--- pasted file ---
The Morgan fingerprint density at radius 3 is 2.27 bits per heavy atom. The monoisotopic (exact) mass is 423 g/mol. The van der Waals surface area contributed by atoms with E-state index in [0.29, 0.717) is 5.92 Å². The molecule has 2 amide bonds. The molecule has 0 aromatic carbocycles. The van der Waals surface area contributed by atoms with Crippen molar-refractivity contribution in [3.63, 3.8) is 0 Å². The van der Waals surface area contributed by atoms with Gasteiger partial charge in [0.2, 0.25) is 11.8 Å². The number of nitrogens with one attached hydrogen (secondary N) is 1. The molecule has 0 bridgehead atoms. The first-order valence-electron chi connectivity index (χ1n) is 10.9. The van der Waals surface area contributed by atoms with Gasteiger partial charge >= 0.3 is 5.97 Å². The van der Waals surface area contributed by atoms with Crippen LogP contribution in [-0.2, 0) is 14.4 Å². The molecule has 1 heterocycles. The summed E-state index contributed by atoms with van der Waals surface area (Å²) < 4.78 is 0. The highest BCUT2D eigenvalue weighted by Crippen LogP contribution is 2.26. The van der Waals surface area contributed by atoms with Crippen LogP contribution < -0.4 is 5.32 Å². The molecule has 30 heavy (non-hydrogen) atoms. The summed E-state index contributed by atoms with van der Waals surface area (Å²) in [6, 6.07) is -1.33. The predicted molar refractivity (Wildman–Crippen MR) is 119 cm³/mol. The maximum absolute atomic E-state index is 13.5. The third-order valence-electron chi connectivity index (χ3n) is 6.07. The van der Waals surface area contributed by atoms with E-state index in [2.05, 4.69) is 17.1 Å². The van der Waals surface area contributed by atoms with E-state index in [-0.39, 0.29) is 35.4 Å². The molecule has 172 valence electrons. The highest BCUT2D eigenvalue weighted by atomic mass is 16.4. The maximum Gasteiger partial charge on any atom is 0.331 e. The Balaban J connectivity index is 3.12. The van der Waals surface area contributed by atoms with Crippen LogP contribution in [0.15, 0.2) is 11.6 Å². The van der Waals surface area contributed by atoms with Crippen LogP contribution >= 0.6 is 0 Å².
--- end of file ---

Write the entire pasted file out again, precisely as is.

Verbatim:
The Morgan fingerprint density at radius 3 is 2.27 bits per heavy atom. The monoisotopic (exact) mass is 423 g/mol. The van der Waals surface area contributed by atoms with E-state index in [0.29, 0.717) is 5.92 Å². The molecule has 2 amide bonds. The molecule has 0 aromatic carbocycles. The van der Waals surface area contributed by atoms with Crippen molar-refractivity contribution in [3.63, 3.8) is 0 Å². The van der Waals surface area contributed by atoms with Gasteiger partial charge in [0.2, 0.25) is 11.8 Å². The number of nitrogens with one attached hydrogen (secondary N) is 1. The molecule has 0 bridgehead atoms. The first-order valence-electron chi connectivity index (χ1n) is 10.9. The van der Waals surface area contributed by atoms with Gasteiger partial charge >= 0.3 is 5.97 Å². The van der Waals surface area contributed by atoms with Crippen LogP contribution in [-0.2, 0) is 14.4 Å². The molecule has 1 heterocycles. The summed E-state index contributed by atoms with van der Waals surface area (Å²) < 4.78 is 0. The highest BCUT2D eigenvalue weighted by Crippen LogP contribution is 2.26. The van der Waals surface area contributed by atoms with Crippen LogP contribution < -0.4 is 5.32 Å². The molecule has 30 heavy (non-hydrogen) atoms. The summed E-state index contributed by atoms with van der Waals surface area (Å²) in [6, 6.07) is -1.33. The predicted molar refractivity (Wildman–Crippen MR) is 119 cm³/mol. The maximum absolute atomic E-state index is 13.5. The third-order valence-electron chi connectivity index (χ3n) is 6.07. The van der Waals surface area contributed by atoms with E-state index in [2.05, 4.69) is 17.1 Å². The van der Waals surface area contributed by atoms with E-state index in [-0.39, 0.29) is 35.4 Å². The molecule has 172 valence electrons. The highest BCUT2D eigenvalue weighted by atomic mass is 16.4. The maximum Gasteiger partial charge on any atom is 0.331 e. The Balaban J connectivity index is 3.12. The van der Waals surface area contributed by atoms with Crippen LogP contribution in [0.15, 0.2) is 11.6 Å². The van der Waals surface area contributed by atoms with Crippen LogP contribution >= 0.6 is 0 Å².